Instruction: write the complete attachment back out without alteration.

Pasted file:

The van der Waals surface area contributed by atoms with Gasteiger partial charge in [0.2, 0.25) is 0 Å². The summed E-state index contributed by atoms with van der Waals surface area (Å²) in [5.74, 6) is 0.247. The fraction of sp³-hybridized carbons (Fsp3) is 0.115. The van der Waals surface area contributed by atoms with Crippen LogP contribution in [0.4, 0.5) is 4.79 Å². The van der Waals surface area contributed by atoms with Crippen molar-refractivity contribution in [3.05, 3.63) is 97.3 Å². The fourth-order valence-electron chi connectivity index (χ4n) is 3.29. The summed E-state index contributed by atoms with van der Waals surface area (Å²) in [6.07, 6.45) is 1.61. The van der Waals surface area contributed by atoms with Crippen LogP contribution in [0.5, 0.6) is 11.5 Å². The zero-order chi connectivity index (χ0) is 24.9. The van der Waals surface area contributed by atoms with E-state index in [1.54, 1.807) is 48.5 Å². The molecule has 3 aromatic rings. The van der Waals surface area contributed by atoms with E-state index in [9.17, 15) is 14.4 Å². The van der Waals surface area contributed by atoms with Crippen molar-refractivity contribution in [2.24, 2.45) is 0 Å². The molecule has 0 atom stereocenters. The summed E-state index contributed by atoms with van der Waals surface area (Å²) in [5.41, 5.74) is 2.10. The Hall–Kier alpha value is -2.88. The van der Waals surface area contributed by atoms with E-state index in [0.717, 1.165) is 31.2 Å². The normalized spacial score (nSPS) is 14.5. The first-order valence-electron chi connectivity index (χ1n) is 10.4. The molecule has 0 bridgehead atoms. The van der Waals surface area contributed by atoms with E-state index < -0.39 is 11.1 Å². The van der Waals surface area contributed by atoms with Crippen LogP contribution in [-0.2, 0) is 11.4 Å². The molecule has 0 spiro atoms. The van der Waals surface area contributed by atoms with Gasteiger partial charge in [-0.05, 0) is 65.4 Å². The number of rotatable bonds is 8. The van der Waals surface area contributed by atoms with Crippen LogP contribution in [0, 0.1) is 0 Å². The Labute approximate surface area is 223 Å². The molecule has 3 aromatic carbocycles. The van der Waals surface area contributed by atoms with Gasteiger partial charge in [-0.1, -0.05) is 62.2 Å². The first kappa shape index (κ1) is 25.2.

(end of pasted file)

The van der Waals surface area contributed by atoms with Gasteiger partial charge in [0.2, 0.25) is 0 Å². The summed E-state index contributed by atoms with van der Waals surface area (Å²) in [5.74, 6) is 0.247. The fraction of sp³-hybridized carbons (Fsp3) is 0.115. The van der Waals surface area contributed by atoms with Crippen LogP contribution in [0.4, 0.5) is 4.79 Å². The van der Waals surface area contributed by atoms with Crippen molar-refractivity contribution in [3.05, 3.63) is 97.3 Å². The fourth-order valence-electron chi connectivity index (χ4n) is 3.29. The summed E-state index contributed by atoms with van der Waals surface area (Å²) in [6.07, 6.45) is 1.61. The van der Waals surface area contributed by atoms with Crippen LogP contribution in [0.5, 0.6) is 11.5 Å². The zero-order chi connectivity index (χ0) is 24.9. The van der Waals surface area contributed by atoms with E-state index in [1.54, 1.807) is 48.5 Å². The molecule has 3 aromatic rings. The van der Waals surface area contributed by atoms with E-state index in [9.17, 15) is 14.4 Å². The van der Waals surface area contributed by atoms with Crippen molar-refractivity contribution in [2.24, 2.45) is 0 Å². The molecule has 0 atom stereocenters. The summed E-state index contributed by atoms with van der Waals surface area (Å²) in [5.41, 5.74) is 2.10. The Hall–Kier alpha value is -2.88. The van der Waals surface area contributed by atoms with E-state index in [0.717, 1.165) is 31.2 Å². The normalized spacial score (nSPS) is 14.5. The first-order valence-electron chi connectivity index (χ1n) is 10.4. The molecule has 0 bridgehead atoms. The van der Waals surface area contributed by atoms with E-state index < -0.39 is 11.1 Å². The van der Waals surface area contributed by atoms with Crippen LogP contribution in [-0.2, 0) is 11.4 Å². The molecule has 0 spiro atoms. The van der Waals surface area contributed by atoms with Gasteiger partial charge in [-0.05, 0) is 65.4 Å². The number of rotatable bonds is 8. The van der Waals surface area contributed by atoms with Crippen LogP contribution in [0, 0.1) is 0 Å². The Labute approximate surface area is 223 Å². The molecule has 3 aromatic carbocycles. The van der Waals surface area contributed by atoms with Gasteiger partial charge in [-0.1, -0.05) is 62.2 Å². The first kappa shape index (κ1) is 25.2.